After years of friendship, I remember clearly the last time we got together. We were walking uptown on Seventh Avenue from the Village to Chelsea, without umbrellas, as the rain drenched us. Jimmy had been invited by his friend Mary Painter, a prominent economist, to have dinner with a woman she knew who was visiting from France. He asked me to come along. We arrived at Mary’s apartment soaked and chilled, and she quickly got out the bourbon. The French woman—Francine, I’ll call her—was very pleasant and drank along with us. The conversation started out general and light, with plenty of laughter. Then Jimmy began to speak of his younger sister, and his jovial mood quickly darkened. His sister was having a fashion show in Harlem a week later, and her future hopes were wrapped up in it. She was only 16, but she knew the odds were against her as a black girl in Harlem. The leading fashion designers and stylists of the 1950s were all white, the models mostly blond-haired and blue-eyed. There was a “brown bag” standard of beauty in the business: If you were darker than a brown grocery-store bag, you didn’t meet it.
“She is 16 and she is suffering!” Jimmy said.
“Oh, Jimmy,” Francine replied. “All 16-year-old girls suffer. I have a teenage sister myself, and she is suffering, too.”
Stoked with bourbon and wine, I leaped in.
“Teenage boys suffer, too!” I said, thinking self-pityingly of my own adolescent agonies.
“People can only suffer to their own capacity for suffering,” I added, imagining I had come up with some irrefutable gem of human understanding. Only Mary held her tongue that night. Jimmy sat on my left, and he turned his eyes to me with a look of disillusionment and rage. He didn’t raise his voice as he spoke, which made his words even more terrible.
“You don’t understand,” he said.
The table was silent for the rest of the night.
I continued to follow Jimmy on television as he marched with Martin Luther King, confronted Bobby Kennedy, and ultimately moved to the south of France, where he died in 1987. I even reviewed his powerful book The Fire Next Time for The New York Times. But I never called him to try to get together again after that evening at Mary’s. What could I say? I still didn’t understand what had upset my friend so profoundly.
Of all places, Indianapolis seemed like an unlikely place for an awakening. I came back here to live in 2011 after decades in New York, L.A., and Miami—cities with more diverse populations. My friend Kurt Vonnegut once said of Indy, “I grew up in a city as segregated as Biloxi, Mississippi, except for the drinking fountains and the buses.”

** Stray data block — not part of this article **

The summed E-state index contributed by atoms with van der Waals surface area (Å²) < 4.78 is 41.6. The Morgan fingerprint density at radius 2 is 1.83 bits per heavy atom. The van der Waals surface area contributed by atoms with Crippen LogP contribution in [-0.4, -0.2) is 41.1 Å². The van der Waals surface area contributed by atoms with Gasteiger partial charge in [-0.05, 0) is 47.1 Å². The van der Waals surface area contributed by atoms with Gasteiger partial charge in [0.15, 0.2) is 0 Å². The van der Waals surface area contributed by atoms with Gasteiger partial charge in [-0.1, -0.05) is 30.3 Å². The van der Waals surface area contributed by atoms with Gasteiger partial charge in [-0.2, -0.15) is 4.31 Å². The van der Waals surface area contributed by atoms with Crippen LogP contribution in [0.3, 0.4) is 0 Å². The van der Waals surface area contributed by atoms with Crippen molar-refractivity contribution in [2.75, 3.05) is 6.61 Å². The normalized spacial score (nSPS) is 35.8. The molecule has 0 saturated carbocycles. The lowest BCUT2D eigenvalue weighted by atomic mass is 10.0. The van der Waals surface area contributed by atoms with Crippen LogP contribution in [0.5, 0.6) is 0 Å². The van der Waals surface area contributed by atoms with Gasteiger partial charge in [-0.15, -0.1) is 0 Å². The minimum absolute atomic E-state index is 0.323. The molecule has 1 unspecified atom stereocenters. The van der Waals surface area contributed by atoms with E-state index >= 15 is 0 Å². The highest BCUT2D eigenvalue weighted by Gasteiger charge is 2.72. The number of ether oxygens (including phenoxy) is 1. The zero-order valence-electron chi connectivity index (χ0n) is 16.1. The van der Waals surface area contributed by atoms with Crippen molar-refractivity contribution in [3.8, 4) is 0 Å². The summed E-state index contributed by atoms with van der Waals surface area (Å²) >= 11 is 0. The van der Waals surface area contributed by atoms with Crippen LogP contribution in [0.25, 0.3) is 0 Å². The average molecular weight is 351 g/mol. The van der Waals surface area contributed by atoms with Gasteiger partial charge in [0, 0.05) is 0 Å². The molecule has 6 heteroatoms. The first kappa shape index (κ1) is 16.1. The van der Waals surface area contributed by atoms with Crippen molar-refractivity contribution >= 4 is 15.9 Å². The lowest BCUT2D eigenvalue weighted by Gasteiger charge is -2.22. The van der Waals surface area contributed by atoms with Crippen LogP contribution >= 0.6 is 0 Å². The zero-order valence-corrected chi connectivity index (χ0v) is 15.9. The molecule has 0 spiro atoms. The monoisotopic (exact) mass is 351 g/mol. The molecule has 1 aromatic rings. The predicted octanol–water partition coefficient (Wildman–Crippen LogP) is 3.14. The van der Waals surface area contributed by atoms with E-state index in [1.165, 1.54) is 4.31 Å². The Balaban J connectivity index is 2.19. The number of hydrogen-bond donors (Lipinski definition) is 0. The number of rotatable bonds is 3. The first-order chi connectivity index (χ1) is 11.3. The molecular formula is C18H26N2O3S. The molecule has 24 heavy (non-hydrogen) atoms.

My own journey toward that revelation never would have happened had it not been for the annual Spirit & Place Festival. I was asked to give a speech at the event in 2015, when the theme was “Dreams.” After my brief presentation on literary dreams, I stayed to hear a panel discussion on dreams for our city. The panelist whose thoughts I found most interesting was Phyllis Boyd, director of Groundwork Indy, which employs youth to upgrade public spaces. Boyd, a black woman, said her dream was for “a city where everyone can contribute.” My self-referential response was, “Great, ‘everyone’ includes old guys!”
I introduced myself to Boyd afterward, wanting to connect, to show my appreciation for her work, her effort to reach across the color gap. She had mentioned that her father had gone to Crispus Attucks, so I asked if she had seen the film Something to Cheer About, a documentary about the Crispus Attucks basketball team led by Oscar Robertson that won the state championship two years in a row (1955–1956) and became the first black high school in America to win a state championship in any team sport. (Until 1942, black high schools were prohibited from taking part in events of the Indiana High School Athletic Association.) The city re-routed the Attucks victory parade; after a brief stop at Monument Circle, the usual site of such gatherings, the team was whisked off to celebrate with its fans at a park in one of the city’s black neighborhoods. Robertson left the festivities early, depressed. He went home and told his father, “They don’t want us.”
Boyd said she hadn’t seen it, so I told her I would mail her the DVD. I felt I had done my good deed for race relations.
Three weeks later, I was giving a talk on Jack Kerouac at Indy Reads Books, and Boyd showed up in the audience. She thanked me for the documentary, and gave me a gift in return—a book I had been conscientiously avoiding since it had published earlier that year, Between the World and Me, by Ta-Nehisi Coates. A lot of people were comparing it to the work of James Baldwin, which made me feel defensive, as if I were a self-appointed “defender” of Jimmy’s status as the nation’s greatest black author, even though he told me I didn’t understand him.